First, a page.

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Hi,

I am working on a c++ application which does solves and operations with sparse matrices. Because the matrices are large, I am using pardiso_64 rather than pardiso. (I am using the LP64 interface.)

The problem is that I also do other things with the matrices, such as mkl_dcsrsymv for matrix-vector products. However there is no "mkl_dcsrsymv_64" and hence I must copy the 64-bit integer matrix index arrays (used in pardiso_64) to 32-bit integer arrays.

In my application matrix-vector products are used extensively, and I do not wish to duplicate the index data permanently. It is also not an option to switch to the ILP64 interface, because my application links in legacy fortran libraries which also links in mkl using the LP64 interface.

I am using the single-layer linking (mkl_rt.dll), mkl 11.2 (parallel studio xe2015) and the visual studio 2010 c++ compiler.

Is there an obvious solution to this, for example by switching between the ILP64 and LP64 interfaces runtime?

Thanks in advance!

Jens

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It is also not an option to switch to the ILP64 interface, because my application links in legacy fortran libraries which also links in mkl using the LP64 interface.

If that is the case, and you are passing the same CSR indices to those routines and to Pardiso, you do not really require the integer arguments to Pardiso to be 8-byte integers, so you could use pardiso() instead of pardiso64(), and you could thus make your entire application adhere to the LP64 model.

Because the matrices are large, I am using pardiso_64 rather than pardiso.

That is not necessary unless the index arrays in the CSR matrix representation are expected to contain index values larger than MAXINT_32. Note that it is possible to have a matrix that uses up more than 4 GB without needing row-index and column values to be 64-bit integers. For example, a dense square matrix of size N X N, with N = MAXINT_32, would fill up 36.9 X 10^{18} bytes with the val array, and we could still make do with the LP64 model, in which addresses are 64-bit and integers are 32-bit.

Please justify the need for row-index and column values that must be 64-bit integers.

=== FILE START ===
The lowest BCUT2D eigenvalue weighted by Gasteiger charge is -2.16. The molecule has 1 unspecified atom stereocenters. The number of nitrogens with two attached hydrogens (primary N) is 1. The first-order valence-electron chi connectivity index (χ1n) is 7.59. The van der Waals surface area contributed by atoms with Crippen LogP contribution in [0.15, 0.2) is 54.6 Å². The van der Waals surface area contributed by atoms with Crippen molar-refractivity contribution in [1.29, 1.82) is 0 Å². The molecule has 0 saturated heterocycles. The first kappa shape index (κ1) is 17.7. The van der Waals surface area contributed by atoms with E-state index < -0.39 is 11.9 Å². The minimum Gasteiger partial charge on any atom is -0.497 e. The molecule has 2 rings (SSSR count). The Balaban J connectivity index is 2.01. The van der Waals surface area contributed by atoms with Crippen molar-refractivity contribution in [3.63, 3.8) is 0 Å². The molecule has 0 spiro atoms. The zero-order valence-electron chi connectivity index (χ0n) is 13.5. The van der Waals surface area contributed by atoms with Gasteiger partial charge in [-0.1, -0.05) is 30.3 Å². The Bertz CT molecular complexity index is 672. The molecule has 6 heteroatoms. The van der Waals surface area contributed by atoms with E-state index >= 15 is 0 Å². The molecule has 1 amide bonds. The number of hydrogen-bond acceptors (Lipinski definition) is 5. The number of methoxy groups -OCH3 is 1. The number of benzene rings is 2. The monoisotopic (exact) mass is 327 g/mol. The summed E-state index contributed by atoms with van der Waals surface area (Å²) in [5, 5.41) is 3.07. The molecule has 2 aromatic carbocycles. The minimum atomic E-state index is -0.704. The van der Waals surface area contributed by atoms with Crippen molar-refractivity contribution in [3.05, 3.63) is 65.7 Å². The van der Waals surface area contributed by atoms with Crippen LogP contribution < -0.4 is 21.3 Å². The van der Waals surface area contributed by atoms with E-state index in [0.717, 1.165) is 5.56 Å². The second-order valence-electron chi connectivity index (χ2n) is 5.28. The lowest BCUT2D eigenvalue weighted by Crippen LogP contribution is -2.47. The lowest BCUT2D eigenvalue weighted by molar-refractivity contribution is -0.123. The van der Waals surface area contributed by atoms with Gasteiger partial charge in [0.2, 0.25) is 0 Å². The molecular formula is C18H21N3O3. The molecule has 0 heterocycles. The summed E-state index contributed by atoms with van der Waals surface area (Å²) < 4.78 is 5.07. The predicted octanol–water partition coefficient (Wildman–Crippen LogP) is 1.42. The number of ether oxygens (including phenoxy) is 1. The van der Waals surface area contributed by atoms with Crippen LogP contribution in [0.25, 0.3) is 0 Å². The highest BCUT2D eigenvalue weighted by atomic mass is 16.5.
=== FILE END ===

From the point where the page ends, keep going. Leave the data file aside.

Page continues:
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Thanks for the reply!

I will not require matrix indices that are larger than 32 bit integer. However, the pardiso documentation states that for problems with > 500 million dofs, the pardiso_64 call should be used. My application may in some cases (or in the future) be used for such problems.

So, are you saying that I may use the LP64 model, use the pardiso call (without _64), and have matrices with more than 500million dofs?

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I do not know where that advice regarding > 500 million non-zeros (not unknowns, or 'dofs', as you wrote) came from. The current manual for the Basel/Lugano Pardiso-5 makes no mention of it, and does not provide for passing 8-byte integer arrays to Pardiso.

How dense are your matrices expected to be?

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They are matrices for structural analysis FEA. So maybe 50-100 non-zeros per row (regardless of the total number of dofs).

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Just read your comment regarding unknowns vs number of non-zeros. 500 million non-zeros is actually not that much, with the sparsity I indicated (for example 10 million degrees of freedom with 50 nnz per row). So it is now very relevant to know for sure whether the "500 million nnz"-comment means anything.

One would think that with 32-bit indices arrays and 64-bit internal addressing, there is no such limit for pardiso, but then there must be a reason why you offer the pardiso_64 routine. Is it only intended for problems with more than MAXINT_32 dofs (2 billion)?

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Jens E. wrote:

...but then there must be a reason whyyouoffer the pardiso_64 routine...

Please note that I have the same status as you -- forum member -- and I do not speak for Intel. Some of the Intel personnel would be better positioned to answer questions regarding the design of the Pardiso interfaces, and I hope that one of them will answer your question in a few days.

By the way, please note that "dof" can be confusing to readers who do not have a background in mechanics or statistics; since "dof" is not an English word but an abbreviation of "degrees of freedom", it is not easy to look up without the dots, and D.O.F. can also stand for "depth of field".

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Hi Jens,

Currently we doesn't support calls of SparseBlas functionality wilh long int from lp64 library in same manner with pardiso_64 interface. We think about such kind of interface but doesn't support it now

Thanks,

Alex

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